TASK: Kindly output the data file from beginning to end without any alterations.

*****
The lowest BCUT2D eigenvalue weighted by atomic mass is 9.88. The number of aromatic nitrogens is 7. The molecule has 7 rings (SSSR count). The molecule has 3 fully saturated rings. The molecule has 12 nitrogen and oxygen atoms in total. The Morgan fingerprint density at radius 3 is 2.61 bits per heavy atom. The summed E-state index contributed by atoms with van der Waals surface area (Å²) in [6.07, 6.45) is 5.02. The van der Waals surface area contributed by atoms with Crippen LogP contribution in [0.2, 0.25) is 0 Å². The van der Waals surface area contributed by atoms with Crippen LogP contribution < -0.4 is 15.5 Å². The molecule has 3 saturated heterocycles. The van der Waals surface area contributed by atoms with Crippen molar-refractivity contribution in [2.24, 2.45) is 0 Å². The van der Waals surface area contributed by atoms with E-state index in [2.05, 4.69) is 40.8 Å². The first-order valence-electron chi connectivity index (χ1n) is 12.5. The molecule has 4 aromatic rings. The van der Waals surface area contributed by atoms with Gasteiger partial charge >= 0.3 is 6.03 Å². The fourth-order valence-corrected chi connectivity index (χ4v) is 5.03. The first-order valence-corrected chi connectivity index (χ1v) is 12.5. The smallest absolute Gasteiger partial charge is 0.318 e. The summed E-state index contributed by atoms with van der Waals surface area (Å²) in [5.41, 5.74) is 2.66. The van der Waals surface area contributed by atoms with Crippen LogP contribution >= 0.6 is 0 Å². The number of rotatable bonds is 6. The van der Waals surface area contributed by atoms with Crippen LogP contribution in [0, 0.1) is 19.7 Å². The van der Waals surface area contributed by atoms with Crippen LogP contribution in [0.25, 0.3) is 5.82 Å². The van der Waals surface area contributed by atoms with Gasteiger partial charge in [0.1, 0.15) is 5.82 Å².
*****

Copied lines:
The lowest BCUT2D eigenvalue weighted by atomic mass is 9.88. The number of aromatic nitrogens is 7. The molecule has 7 rings (SSSR count). The molecule has 3 fully saturated rings. The molecule has 12 nitrogen and oxygen atoms in total. The Morgan fingerprint density at radius 3 is 2.61 bits per heavy atom. The summed E-state index contributed by atoms with van der Waals surface area (Å²) in [6.07, 6.45) is 5.02. The van der Waals surface area contributed by atoms with Crippen LogP contribution in [0.2, 0.25) is 0 Å². The van der Waals surface area contributed by atoms with Crippen LogP contribution < -0.4 is 15.5 Å². The molecule has 3 saturated heterocycles. The van der Waals surface area contributed by atoms with Crippen molar-refractivity contribution in [2.24, 2.45) is 0 Å². The van der Waals surface area contributed by atoms with E-state index in [2.05, 4.69) is 40.8 Å². The first-order valence-electron chi connectivity index (χ1n) is 12.5. The molecule has 4 aromatic rings. The van der Waals surface area contributed by atoms with Gasteiger partial charge >= 0.3 is 6.03 Å². The fourth-order valence-corrected chi connectivity index (χ4v) is 5.03. The first-order valence-corrected chi connectivity index (χ1v) is 12.5. The smallest absolute Gasteiger partial charge is 0.318 e. The summed E-state index contributed by atoms with van der Waals surface area (Å²) in [5.41, 5.74) is 2.66. The van der Waals surface area contributed by atoms with Crippen LogP contribution >= 0.6 is 0 Å². The number of rotatable bonds is 6. The van der Waals surface area contributed by atoms with Crippen LogP contribution in [0, 0.1) is 19.7 Å². The van der Waals surface area contributed by atoms with Crippen LogP contribution in [0.25, 0.3) is 5.82 Å². The van der Waals surface area contributed by atoms with Gasteiger partial charge in [0.1, 0.15) is 5.82 Å².